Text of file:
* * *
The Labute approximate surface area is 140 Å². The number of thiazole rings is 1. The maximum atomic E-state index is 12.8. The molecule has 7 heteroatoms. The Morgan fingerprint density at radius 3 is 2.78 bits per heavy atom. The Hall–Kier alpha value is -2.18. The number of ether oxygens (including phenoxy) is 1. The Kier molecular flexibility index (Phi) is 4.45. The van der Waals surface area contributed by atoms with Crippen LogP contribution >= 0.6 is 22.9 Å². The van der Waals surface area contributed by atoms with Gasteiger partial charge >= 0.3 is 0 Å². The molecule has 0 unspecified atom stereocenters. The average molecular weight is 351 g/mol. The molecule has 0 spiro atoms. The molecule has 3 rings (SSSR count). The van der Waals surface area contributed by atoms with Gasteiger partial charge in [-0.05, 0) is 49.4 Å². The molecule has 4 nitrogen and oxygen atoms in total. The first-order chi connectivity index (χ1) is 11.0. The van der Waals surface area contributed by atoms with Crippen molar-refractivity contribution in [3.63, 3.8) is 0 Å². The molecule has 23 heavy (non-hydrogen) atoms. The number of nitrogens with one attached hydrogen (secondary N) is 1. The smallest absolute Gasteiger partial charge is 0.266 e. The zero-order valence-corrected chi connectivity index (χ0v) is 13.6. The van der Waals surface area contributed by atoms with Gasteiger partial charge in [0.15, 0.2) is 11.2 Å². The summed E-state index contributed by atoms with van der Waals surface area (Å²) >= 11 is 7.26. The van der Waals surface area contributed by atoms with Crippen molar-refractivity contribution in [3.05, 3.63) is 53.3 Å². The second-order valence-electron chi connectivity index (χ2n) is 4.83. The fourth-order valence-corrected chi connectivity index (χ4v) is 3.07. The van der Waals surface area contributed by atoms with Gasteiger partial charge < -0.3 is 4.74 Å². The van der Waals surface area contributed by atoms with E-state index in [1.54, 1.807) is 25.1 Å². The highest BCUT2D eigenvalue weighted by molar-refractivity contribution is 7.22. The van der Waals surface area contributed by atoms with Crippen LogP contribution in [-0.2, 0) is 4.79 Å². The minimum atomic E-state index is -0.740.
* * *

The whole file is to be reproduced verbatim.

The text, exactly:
The Labute approximate surface area is 140 Å². The number of thiazole rings is 1. The maximum atomic E-state index is 12.8. The molecule has 7 heteroatoms. The Morgan fingerprint density at radius 3 is 2.78 bits per heavy atom. The Hall–Kier alpha value is -2.18. The number of ether oxygens (including phenoxy) is 1. The Kier molecular flexibility index (Phi) is 4.45. The van der Waals surface area contributed by atoms with Crippen LogP contribution >= 0.6 is 22.9 Å². The van der Waals surface area contributed by atoms with Gasteiger partial charge >= 0.3 is 0 Å². The molecule has 0 unspecified atom stereocenters. The average molecular weight is 351 g/mol. The molecule has 0 spiro atoms. The molecule has 3 rings (SSSR count). The van der Waals surface area contributed by atoms with Gasteiger partial charge in [-0.05, 0) is 49.4 Å². The molecule has 4 nitrogen and oxygen atoms in total. The first-order chi connectivity index (χ1) is 11.0. The van der Waals surface area contributed by atoms with Crippen molar-refractivity contribution in [3.63, 3.8) is 0 Å². The molecule has 23 heavy (non-hydrogen) atoms. The number of nitrogens with one attached hydrogen (secondary N) is 1. The smallest absolute Gasteiger partial charge is 0.266 e. The zero-order valence-corrected chi connectivity index (χ0v) is 13.6. The van der Waals surface area contributed by atoms with Gasteiger partial charge in [0.15, 0.2) is 11.2 Å². The summed E-state index contributed by atoms with van der Waals surface area (Å²) >= 11 is 7.26. The van der Waals surface area contributed by atoms with Crippen molar-refractivity contribution in [3.05, 3.63) is 53.3 Å². The second-order valence-electron chi connectivity index (χ2n) is 4.83. The fourth-order valence-corrected chi connectivity index (χ4v) is 3.07. The van der Waals surface area contributed by atoms with Gasteiger partial charge < -0.3 is 4.74 Å². The van der Waals surface area contributed by atoms with E-state index in [1.54, 1.807) is 25.1 Å². The highest BCUT2D eigenvalue weighted by molar-refractivity contribution is 7.22. The van der Waals surface area contributed by atoms with Crippen LogP contribution in [-0.2, 0) is 4.79 Å². The minimum atomic E-state index is -0.740.